It was built in 1766 and now houses the visitor center. Urbanna was designated as an English customs port by the Colonial government in Jamestown. It became an inspection center to check tobacco before it was sent to England. In the 19th century, oysters replaced tobacco as the primary export. Each November the town has an oyster festival which draws a crowd of over 80,000 people. I can not even imagine that many people being in this small town with a population of 600. The town is very nice with several shops and restaurants. They still have a drugstore with a real old fashioned soda fountain.


The shop owners are very friendly and we end up spending much time in each one as all the shop owners want to talk and find out about our travels.


When they see we are on bikes, several ask if that is our trawler out in the bay. It seems the whole town saw me riding the stationary bike last night on the top deck and was quite amazed. I thought no one noticed since we were out in the anchorage.

We learn of a seafood market several miles outside of town so we decide to go by bicycle.


It turns out to be a great little local family owned seafood market with their own boats and shipping facility right on one of the little creeks.


The lady inside has just made several fresh crab dips and deviled crabs which have just come out of the oven.


We purchase some of each along with some crab meat. There is a very large aquaculture operation here at their facility. They have big tanks at the docks that act as nurseries for the young oysters called spats. When these oysters are large enough, they are transported to protected areas in the bay and allowed to grow for several years before harvesting. They ship oysters from this facility all over the United States including several restaurants in New York City. We see a huge conveyor belt which is transporting oyster shells to a barge that will be dumped out in the bay to create new oyster beds.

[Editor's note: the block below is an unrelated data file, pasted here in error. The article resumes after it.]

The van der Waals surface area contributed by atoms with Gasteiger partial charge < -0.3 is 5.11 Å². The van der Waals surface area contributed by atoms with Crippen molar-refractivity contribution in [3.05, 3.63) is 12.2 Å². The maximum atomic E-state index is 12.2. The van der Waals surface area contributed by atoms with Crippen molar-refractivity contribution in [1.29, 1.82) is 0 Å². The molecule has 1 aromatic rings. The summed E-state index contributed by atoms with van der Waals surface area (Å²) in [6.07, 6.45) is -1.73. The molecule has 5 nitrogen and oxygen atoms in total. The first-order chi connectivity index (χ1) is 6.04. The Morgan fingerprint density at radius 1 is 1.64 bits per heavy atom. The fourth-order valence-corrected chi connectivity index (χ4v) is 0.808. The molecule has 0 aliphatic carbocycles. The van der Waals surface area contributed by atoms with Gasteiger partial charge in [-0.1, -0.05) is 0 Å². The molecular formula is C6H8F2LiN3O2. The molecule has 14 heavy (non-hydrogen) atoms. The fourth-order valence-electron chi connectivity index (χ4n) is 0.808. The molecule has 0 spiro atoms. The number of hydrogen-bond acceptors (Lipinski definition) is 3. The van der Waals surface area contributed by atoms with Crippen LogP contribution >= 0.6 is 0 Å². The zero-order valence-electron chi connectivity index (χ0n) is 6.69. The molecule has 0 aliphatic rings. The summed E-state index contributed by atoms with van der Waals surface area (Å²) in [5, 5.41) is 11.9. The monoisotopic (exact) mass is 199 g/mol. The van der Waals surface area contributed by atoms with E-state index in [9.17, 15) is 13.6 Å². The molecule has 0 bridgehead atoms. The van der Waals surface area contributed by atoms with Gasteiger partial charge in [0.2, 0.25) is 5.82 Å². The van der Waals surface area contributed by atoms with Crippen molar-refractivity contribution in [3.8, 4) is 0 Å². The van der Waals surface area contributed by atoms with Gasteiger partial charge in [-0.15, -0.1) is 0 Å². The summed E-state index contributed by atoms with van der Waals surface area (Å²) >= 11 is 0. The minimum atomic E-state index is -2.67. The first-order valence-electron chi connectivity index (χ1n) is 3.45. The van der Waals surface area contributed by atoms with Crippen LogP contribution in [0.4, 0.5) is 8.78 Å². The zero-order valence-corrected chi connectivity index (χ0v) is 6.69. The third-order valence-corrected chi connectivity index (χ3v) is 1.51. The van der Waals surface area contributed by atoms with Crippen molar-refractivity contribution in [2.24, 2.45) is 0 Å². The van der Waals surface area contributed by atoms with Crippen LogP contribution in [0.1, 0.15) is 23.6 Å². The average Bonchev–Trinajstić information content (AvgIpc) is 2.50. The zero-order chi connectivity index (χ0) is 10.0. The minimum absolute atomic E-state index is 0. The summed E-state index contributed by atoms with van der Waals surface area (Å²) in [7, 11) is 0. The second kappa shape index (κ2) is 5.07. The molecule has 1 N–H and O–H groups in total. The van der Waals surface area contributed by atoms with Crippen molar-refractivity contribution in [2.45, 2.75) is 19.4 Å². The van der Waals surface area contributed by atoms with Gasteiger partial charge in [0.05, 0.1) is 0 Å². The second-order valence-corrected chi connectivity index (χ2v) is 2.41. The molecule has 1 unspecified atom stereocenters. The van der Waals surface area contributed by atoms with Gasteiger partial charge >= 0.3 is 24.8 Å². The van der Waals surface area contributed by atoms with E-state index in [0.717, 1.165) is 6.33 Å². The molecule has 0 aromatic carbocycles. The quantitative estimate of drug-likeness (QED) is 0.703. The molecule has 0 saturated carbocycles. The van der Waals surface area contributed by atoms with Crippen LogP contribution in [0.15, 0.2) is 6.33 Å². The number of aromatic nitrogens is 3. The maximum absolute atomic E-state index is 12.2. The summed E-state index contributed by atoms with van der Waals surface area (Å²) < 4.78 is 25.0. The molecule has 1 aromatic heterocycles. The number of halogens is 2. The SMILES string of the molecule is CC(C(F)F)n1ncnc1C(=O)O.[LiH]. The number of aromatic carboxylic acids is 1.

There is a mountain of freshly shucked oyster shells on the other side of the market which they are loading with a front end loader to the conveyor belt.


After taking our purchases back to the boat, we decide to ride our bikes to the town of Saluda which is about 5 miles away. One of the shop owners gave us directions to her second shop in Saluda so we decide to see what is there. The furnishing store that we visited was wonderful as was the one she owned in Urbanna. If we ever need any house furnishings we would come back here. Other than that one store there is not much that we saw in Saluda. Maybe we just aren’t seeing the whole town.

We take an alternate route back to Urbanna along a small country road which traversed the peninsula going over several steep hills and eventually came out near the seafood market. Since we are so near, we decide to stop back at the seafood market and see if there are any crab cakes available. She was making them when we were there earlier this morning. There are plenty and we purchase ten for the freezer. They also have fresh shucked oysters which Jeff cannot resist. We pack them in ice and put them in our rear bike carrier. While in town this morning, the shop owners had told us about a nice country store with homemade ice cream a few miles past the sea food market.